Friday, 26 September 2014
When I saw the film of Fahrenheit 451, I found it very slow and a bit dull. When I later read the novel, I added pretentious as well: I didn't care for the snobbish overtone of "printed fiction is more worthwhile than visual fiction". Or to be more succinct: "Books rule, TV drools".
Don't get me wrong: I love books. I own far too many of them. But there are many good films and TV shows out there, which tell interesting stories of their own. And there are plenty of trivial, substance-free books.
This film seems to me at the very least to be a response to the first problem: because this is Fahrenheit 451 with a ton of kung fu/gunplay action baked in. Where it stands on the second is a little more subjective.
After a Third World War in the early 21st Century, the survivors abolish what they perceive as the cause of war: emotions. Hatred and anger are the catalyst for violence. Suppress them, and there will be no risk of a Fourth World War. Of course, suppressing emotions means the good ones as well as the bad, but joy and love are worth sacrificing for an end to warfare and murder, right?
Unfortunately, there are things out there that can cause us to feel, even when we don't want to. Books and art and music and computer games and TV and movies. These things are therefore outlawed. The script specifically references cases of the first three during the movie, as well as other pleasures such as a pleasing fragrance. Ironically though, its main use of film is as a medium of oppression and control.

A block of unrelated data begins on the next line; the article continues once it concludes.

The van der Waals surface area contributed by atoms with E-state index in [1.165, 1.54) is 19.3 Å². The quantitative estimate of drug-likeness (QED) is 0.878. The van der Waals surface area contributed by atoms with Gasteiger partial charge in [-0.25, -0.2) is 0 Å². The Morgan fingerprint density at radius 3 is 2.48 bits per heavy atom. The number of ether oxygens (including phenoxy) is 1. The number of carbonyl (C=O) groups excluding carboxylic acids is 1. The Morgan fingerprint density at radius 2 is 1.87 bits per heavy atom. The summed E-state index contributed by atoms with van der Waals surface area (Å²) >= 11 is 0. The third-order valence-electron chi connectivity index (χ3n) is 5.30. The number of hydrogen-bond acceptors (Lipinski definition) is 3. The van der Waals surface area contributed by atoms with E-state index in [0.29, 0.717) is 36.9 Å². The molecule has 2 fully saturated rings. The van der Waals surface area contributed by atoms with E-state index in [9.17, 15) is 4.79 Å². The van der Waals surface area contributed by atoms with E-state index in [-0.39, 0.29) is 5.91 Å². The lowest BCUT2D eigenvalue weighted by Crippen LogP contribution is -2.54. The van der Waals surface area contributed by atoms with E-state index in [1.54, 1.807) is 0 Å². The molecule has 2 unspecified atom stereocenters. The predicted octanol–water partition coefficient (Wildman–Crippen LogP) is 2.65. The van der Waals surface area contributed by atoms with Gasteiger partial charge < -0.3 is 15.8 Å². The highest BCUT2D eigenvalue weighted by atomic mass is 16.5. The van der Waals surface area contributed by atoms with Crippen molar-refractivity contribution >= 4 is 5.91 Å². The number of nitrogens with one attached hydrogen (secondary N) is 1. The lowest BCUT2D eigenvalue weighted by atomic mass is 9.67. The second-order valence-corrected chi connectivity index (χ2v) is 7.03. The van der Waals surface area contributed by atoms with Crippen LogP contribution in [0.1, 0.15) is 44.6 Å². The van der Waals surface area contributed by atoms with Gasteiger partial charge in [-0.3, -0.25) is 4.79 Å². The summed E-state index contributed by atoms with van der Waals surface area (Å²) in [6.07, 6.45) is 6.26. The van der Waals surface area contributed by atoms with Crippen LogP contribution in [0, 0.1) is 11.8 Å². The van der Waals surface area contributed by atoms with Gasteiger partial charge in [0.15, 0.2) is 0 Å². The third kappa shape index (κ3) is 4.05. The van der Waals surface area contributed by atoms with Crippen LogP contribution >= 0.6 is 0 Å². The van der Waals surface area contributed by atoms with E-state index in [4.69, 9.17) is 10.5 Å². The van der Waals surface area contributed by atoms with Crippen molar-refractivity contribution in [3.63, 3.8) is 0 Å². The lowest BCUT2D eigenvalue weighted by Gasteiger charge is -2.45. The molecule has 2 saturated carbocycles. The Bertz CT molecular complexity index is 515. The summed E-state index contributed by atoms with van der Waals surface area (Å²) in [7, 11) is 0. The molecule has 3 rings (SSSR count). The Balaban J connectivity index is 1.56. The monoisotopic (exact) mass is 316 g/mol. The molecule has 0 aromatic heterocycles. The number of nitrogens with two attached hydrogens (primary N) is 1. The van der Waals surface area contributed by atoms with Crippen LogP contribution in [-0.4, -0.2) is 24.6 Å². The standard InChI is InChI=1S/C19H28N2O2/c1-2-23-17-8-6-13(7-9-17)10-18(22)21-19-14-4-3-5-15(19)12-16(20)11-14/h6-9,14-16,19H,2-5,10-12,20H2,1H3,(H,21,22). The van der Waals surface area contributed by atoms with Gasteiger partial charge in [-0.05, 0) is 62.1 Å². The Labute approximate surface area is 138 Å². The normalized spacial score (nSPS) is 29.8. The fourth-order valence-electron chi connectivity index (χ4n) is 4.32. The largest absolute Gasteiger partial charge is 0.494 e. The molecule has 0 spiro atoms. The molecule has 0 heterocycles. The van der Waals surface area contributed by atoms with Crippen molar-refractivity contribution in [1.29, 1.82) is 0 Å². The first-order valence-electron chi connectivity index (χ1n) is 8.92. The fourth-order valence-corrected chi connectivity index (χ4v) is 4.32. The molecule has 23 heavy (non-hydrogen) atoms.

In any case, the chief agents tasked with hunting down 'sense offenders' and the contraband they traffic are the Grammaton Clerics. One of the most senior of this order is John Prescott, who is implacable, unfeeling death on legs to those who oppose the regime. Or at least, he is until a worm of doubt begins to crawl into his mind. What will happen when the man tasked to destroy art and beauty finds himself compelled to preserve it, and can he keep his change of heart a secret from his former masters?
The film does a pretty good job of the keeping all its "balls in the air" plot-wise. There are a couple of fumbles that you might need a bit of handwaving to deal with but most of the big questions get answered and in the mean time you have a solid cast and well-staged action sequences to keep you occupied.
If you're looking for a fun action romp and don't mind it with some Science Fiction trimmings, this is worth a watch.